When Jesus began His earthly ministry, His first recorded words are a command to “repent and believe in the gospel” (Mark 1:15). The gospel, when translated from the Greek, literally means “good news” and is obviously an important and central teaching of the Christian faith. But do you know what it is?
For most of my life, I would have answered that question the same way almost anyone else who grew up in the modern Church would have answered it. The gospel is about the offer of salvation and forgiveness of sins through the life, death, and resurrection of Jesus Christ. Right?
Let’s examine the scriptures to see what the Bible has to say on the subject.
Throughout Scripture, there are many instances where you will see the word “gospel” accompanied by a descriptor. Some of the examples we see are “the gospel of Jesus Christ” (Mark 1:1), “the gospel of God” (Mark 1:14), “the gospel of the kingdom” (Matthew 4:23), “the gospel of the grace of God” (Acts 20:24), “the gospel of your salvation” (Ephesians 1:13), and “the gospel of peace” (Ephesians 6:15). Does this mean there are many different gospels? And if there is no descriptor included, how can we know which gospel is being referenced?
In general, our culture has done a good job of proclaiming a gospel of salvation. The problem is that the Bible depicts the gospel as something more than just our own personal salvation, as evidenced above. Yet, we often miss the full gospel because we tend to focus on just one aspect of it. While there is certainly only one gospel, it manifests itself in many different ways.
Perhaps the best question we should ask is, “Which gospel did Jesus preach?”
The Gospel of the Kingdom of God
If we go back again to the first recorded words of Jesus, we see Him speaking about the coming “kingdom of God” (Mark 1:15). In Matthew 9:35, we also see that “Jesus went throughout all the cities and villages, teaching in their synagogues and proclaiming the gospel of the kingdom.” In Luke 4:43, Jesus even goes so far as to say, “I must preach the good news of the kingdom of God…for I was sent for this purpose.”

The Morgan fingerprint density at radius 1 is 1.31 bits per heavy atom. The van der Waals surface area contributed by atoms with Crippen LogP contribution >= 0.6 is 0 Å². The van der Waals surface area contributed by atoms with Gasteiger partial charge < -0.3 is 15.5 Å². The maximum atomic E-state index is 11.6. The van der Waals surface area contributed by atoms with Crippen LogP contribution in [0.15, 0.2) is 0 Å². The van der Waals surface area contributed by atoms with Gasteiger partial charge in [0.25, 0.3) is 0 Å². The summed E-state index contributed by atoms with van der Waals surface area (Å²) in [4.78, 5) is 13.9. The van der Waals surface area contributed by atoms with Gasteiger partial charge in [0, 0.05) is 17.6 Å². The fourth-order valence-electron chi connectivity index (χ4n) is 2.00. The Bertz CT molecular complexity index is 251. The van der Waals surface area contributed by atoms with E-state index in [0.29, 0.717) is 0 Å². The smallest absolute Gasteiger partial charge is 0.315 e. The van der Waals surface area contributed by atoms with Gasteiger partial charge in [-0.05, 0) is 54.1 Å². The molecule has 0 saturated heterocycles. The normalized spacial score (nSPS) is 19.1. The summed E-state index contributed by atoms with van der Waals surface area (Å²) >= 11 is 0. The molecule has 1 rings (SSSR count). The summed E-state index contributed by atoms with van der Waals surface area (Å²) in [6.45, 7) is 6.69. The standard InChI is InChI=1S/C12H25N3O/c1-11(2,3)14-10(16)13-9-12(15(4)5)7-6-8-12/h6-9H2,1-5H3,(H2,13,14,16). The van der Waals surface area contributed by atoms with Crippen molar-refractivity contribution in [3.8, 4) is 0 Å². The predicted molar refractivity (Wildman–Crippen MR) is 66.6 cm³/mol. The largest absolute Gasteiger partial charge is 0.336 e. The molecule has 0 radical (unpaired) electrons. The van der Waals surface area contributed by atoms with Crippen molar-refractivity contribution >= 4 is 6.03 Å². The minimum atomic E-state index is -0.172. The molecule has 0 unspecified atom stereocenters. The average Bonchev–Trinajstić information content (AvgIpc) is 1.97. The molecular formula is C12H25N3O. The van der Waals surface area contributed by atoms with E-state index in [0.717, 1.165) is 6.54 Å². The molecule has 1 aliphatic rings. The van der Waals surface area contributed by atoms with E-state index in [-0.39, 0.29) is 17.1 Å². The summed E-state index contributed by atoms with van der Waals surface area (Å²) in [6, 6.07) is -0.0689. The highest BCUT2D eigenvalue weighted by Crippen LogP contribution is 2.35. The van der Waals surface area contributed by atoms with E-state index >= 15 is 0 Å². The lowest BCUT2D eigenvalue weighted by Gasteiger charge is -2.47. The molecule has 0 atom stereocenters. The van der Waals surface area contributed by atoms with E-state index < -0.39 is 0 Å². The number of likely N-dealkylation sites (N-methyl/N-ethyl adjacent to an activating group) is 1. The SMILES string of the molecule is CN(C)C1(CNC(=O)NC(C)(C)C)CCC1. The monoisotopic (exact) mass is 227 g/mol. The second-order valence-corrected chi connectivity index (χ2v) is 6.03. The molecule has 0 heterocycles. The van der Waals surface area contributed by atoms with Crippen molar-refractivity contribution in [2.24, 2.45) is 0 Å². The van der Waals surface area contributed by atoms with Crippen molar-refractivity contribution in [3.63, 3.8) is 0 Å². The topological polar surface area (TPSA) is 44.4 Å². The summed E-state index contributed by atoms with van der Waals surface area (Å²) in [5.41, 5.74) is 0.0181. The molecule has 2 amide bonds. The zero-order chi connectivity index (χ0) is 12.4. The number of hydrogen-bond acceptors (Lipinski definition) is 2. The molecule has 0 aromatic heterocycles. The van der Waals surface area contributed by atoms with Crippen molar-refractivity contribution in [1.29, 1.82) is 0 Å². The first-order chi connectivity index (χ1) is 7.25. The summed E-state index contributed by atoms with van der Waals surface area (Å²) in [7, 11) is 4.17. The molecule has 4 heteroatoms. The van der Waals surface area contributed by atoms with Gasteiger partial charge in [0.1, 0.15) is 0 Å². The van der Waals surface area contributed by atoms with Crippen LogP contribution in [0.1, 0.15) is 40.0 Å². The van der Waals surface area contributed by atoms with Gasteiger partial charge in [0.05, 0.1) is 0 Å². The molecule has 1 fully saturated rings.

Have you ever truly noticed that before? Jesus is saying the very purpose He was sent to Earth was to preach the gospel, or the “good news,” of the kingdom of God. But did the focus of the gospel change after Jesus’ death and resurrection? According to Acts 1:3, “He presented himself alive to them after his suffering by many proofs, appearing to them during forty days and speaking about the kingdom of God.” So even after his resurrection, Jesus continued to speak about the kingdom of God.
The Apostle Paul preached the very same gospel. While living for two years in Rome, Acts 28:23 tells us that “from morning till evening he expounded to them, testifying to the kingdom of God and trying to convince them about Jesus both from the Law of Moses and from the Prophets.”
Paul wasn’t the only apostle preaching this message either. In Acts 8, we’re told that the Apostle Philip “preached good news about the kingdom of God and the name of Jesus Christ.”
What’s interesting is that both the good news (the “gospel”) of the kingdom of God and the name of Jesus were preached. This indicates that the message of the gospel and the message of the person of Jesus are not the same message. The gospel of God, the gospel of Jesus Christ, the gospel of the kingdom, the gospel of the grace of God, the gospel of your salvation, the gospel of peace – these are all the same gospel, because they all point to the same thing: the coming kingdom of God. When Christ comes again, ushering in his Kingdom to begin his millennial reign here on Earth, the good news is that those of us counted among the righteous will be there with him (1 Thessalonians 4:16-17).
You can’t remove Jesus from the gospel. Without Him, there is no gospel. But if we only preach a gospel of salvation, then we reduce the gospel to merely a benefit. We may currently understand the gospel in relation to how it affects our lives today, but Jesus wants us to know how the gospel impacts us after we die. Salvation is our entry point into the Kingdom of God, but salvation is only a one time event. The Kingdom of God is forever.